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APAC Marketers Flip Traditional Video Approach

Vertical video, produced in portrait mode, is providing a new angle on the way consumers view digital content, including advertising, via their mobile devices.

Social media platforms have taken notice. Instagram, for example, recently launched IGTV, a new app for watching long-form, vertical video, while WeChat introduced WeChat Moments, with similar functionalities. At the same time, Facebook founder Mark Zuckerberg and head of product Chris Cox have both stated that vertically oriented stories will become the social network’s main content format over the next five years.

In fact, more than a billion accounts globally are watching vertical videos and slide shows across Snapchat, Instagram, WhatsApp, Facebook, and Messenger. 

“When Stories become the main content format on Facebook and Instagram, replacing feed, vertical video becomes essential for both organic content and ads,” said James Fitzgerald, executive director of programming at Social Media Knowledge, in an interview with CMO.com. “One of the most rapidly developing social media trends of 2018 [has been] the ascension of vertical video stories, and while this shift to vertical is currently optional, it will probably become mandatory within the next 12 to 24 months.”

Straight Talk
Vertically oriented video taps into the same way people are accustomed to participating in video calls on their smartphones, held in an upright position.  

It’s also “a reflection of that classical approach to advertising that you should occupy the most space as effectively as possible,” said Alex Watts, head of social at digital marketing company Ogilvy Australia. “Vertical video is perfect for the mobile format because it makes an impact quickly, and it’s a relatively easy format to produce content in.”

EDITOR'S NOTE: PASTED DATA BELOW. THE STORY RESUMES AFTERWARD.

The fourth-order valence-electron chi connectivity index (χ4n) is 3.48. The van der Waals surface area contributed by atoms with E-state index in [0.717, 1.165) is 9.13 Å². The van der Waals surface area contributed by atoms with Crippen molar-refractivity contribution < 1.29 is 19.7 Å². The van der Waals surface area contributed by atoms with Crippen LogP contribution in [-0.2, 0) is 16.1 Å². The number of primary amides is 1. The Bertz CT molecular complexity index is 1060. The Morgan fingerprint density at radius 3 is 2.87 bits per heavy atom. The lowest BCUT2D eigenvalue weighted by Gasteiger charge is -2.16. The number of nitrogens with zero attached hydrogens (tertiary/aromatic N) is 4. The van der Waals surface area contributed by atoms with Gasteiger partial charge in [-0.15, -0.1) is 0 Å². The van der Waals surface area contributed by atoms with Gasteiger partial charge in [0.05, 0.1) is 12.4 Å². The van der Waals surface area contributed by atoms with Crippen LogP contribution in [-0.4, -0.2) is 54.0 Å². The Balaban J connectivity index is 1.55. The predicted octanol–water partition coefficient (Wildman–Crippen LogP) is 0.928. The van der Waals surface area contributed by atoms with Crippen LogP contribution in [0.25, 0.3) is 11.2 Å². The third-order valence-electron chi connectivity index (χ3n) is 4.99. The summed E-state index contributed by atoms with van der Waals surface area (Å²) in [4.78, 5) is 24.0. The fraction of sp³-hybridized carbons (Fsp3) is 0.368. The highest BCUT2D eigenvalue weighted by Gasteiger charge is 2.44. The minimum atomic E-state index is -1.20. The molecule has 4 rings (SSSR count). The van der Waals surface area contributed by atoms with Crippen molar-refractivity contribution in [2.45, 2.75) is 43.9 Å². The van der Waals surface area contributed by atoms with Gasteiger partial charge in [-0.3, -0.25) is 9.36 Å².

Part of that impact has to do with the ease with which vertical video lends itself to closer cropped, more refined recording, allowing for a more intimate viewing experience than in the traditional widescreen format.

Most projects Watts now works on have a strong vertical video element to them, and he sees vertical video overtaking horizontal for the primary output of work coming out of creative production houses. “Advertising on any social platform means vertical video these days, thanks to mobile devices, and this is especially true of platforms such as Instagram,” he said.

Vertical videos are also generally cheaper, more spontaneous, and easier to make than in horizontal mode. Given that 94% of mobile users use their device vertically, it’s the most obvious and cost-effective way to achieve maximum customer penetration in the digital marketplace.

“The first thing you need to understand is where your audience is and what type of content they will want to look at,” said Melissa De Coster, creative services manager at Sydney creative video production company Shootsta. “For clothes and make-up brands that are inherently drawn to social media platforms such as Instagram, it makes perfect sense.”

Vertical ROI
Of course, the real question is, how are vertical videos performing? By way of example, Snapchat stated recently that its vertical video ads achieved nine times the end-user completion rate of horizontal, largely because the format is optimal for an intuitive experience on a mobile handset.

A recent survey by digital advertising company MediaBrix also found that while users only watch about 14% of horizontal video ads, vertical video ads have a 90% completion rate. It attributes this to users being so used to reading email, looking at photos, and doing everything vertically that they never bother to turn their phones sideways anymore.

Across the Asia-Pacific region, there’s no shortage of brands that are integrating vertical ad campaigns into their marketing strategies. For example, Japan’s largest wedding information service, Zexy, has used Instagram Stories to create a series of vertical ads designed to help couples prepare for their big day.

Another success story is Tokopedia, one of Indonesia’s biggest online marketplaces. Tokopedia already knew that Indonesian consumers spent a lot of time on Instagram and Facebook, so it trialled a range of ads using holiday-themed videos that also gave users the option to swipe on to download the Tokopedia app. It then ran the campaigns simultaneously on both platforms, achieving considerable consumer breakthrough.

Meanwhile, global companies Hungry Jack’s and Universal were early adopters in the Australian market using Snapchat’s 3V vertical video platform.

“For advertisers and marketers, or anyone trying to sell stuff, vertical video is the future of digital advertising,” Watts said. “Horizontal cut downs of ads designed for other formats such as TV just don’t have the same impact.”

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